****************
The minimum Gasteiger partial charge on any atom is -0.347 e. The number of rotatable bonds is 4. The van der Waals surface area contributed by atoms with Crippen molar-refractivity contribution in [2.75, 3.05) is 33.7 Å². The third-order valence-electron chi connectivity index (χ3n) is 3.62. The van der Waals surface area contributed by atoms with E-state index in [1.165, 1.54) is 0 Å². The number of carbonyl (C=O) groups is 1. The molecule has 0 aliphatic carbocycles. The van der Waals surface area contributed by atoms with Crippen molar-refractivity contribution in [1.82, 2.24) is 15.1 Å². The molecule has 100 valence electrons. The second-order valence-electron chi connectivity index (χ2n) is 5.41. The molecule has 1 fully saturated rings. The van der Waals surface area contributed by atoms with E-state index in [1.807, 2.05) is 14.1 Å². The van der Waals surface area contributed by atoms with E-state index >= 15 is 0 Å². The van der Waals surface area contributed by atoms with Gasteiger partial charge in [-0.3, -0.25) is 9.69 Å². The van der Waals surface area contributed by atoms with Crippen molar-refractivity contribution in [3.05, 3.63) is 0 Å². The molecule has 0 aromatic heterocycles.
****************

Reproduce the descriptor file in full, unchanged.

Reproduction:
The minimum Gasteiger partial charge on any atom is -0.347 e. The number of rotatable bonds is 4. The van der Waals surface area contributed by atoms with Crippen molar-refractivity contribution in [2.75, 3.05) is 33.7 Å². The third-order valence-electron chi connectivity index (χ3n) is 3.62. The van der Waals surface area contributed by atoms with E-state index in [1.165, 1.54) is 0 Å². The number of carbonyl (C=O) groups is 1. The molecule has 0 aliphatic carbocycles. The van der Waals surface area contributed by atoms with Crippen molar-refractivity contribution in [1.82, 2.24) is 15.1 Å². The molecule has 100 valence electrons. The second-order valence-electron chi connectivity index (χ2n) is 5.41. The molecule has 1 fully saturated rings. The van der Waals surface area contributed by atoms with E-state index in [1.807, 2.05) is 14.1 Å². The van der Waals surface area contributed by atoms with E-state index >= 15 is 0 Å². The van der Waals surface area contributed by atoms with Gasteiger partial charge in [-0.3, -0.25) is 9.69 Å². The van der Waals surface area contributed by atoms with Crippen molar-refractivity contribution in [3.05, 3.63) is 0 Å². The molecule has 0 aromatic heterocycles.